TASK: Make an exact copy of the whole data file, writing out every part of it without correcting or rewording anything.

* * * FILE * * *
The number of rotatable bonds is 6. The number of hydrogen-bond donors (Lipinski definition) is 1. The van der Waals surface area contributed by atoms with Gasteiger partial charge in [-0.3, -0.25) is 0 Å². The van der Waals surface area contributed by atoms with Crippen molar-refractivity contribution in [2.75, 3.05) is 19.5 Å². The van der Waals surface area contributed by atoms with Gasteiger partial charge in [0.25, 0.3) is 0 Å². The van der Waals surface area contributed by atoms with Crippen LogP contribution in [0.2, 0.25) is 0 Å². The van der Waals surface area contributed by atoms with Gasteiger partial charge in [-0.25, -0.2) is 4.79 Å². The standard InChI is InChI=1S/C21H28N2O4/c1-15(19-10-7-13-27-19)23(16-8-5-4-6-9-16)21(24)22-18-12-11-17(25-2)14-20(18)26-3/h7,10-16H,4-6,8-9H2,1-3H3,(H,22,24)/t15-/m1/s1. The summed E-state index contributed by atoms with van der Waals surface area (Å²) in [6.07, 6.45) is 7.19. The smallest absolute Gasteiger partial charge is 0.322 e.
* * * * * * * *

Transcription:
The number of rotatable bonds is 6. The number of hydrogen-bond donors (Lipinski definition) is 1. The van der Waals surface area contributed by atoms with Gasteiger partial charge in [-0.3, -0.25) is 0 Å². The van der Waals surface area contributed by atoms with Crippen molar-refractivity contribution in [2.75, 3.05) is 19.5 Å². The van der Waals surface area contributed by atoms with Gasteiger partial charge in [0.25, 0.3) is 0 Å². The van der Waals surface area contributed by atoms with Crippen LogP contribution in [0.2, 0.25) is 0 Å². The van der Waals surface area contributed by atoms with Gasteiger partial charge in [-0.25, -0.2) is 4.79 Å². The standard InChI is InChI=1S/C21H28N2O4/c1-15(19-10-7-13-27-19)23(16-8-5-4-6-9-16)21(24)22-18-12-11-17(25-2)14-20(18)26-3/h7,10-16H,4-6,8-9H2,1-3H3,(H,22,24)/t15-/m1/s1. The summed E-state index contributed by atoms with van der Waals surface area (Å²) in [6.07, 6.45) is 7.19. The smallest absolute Gasteiger partial charge is 0.322 e.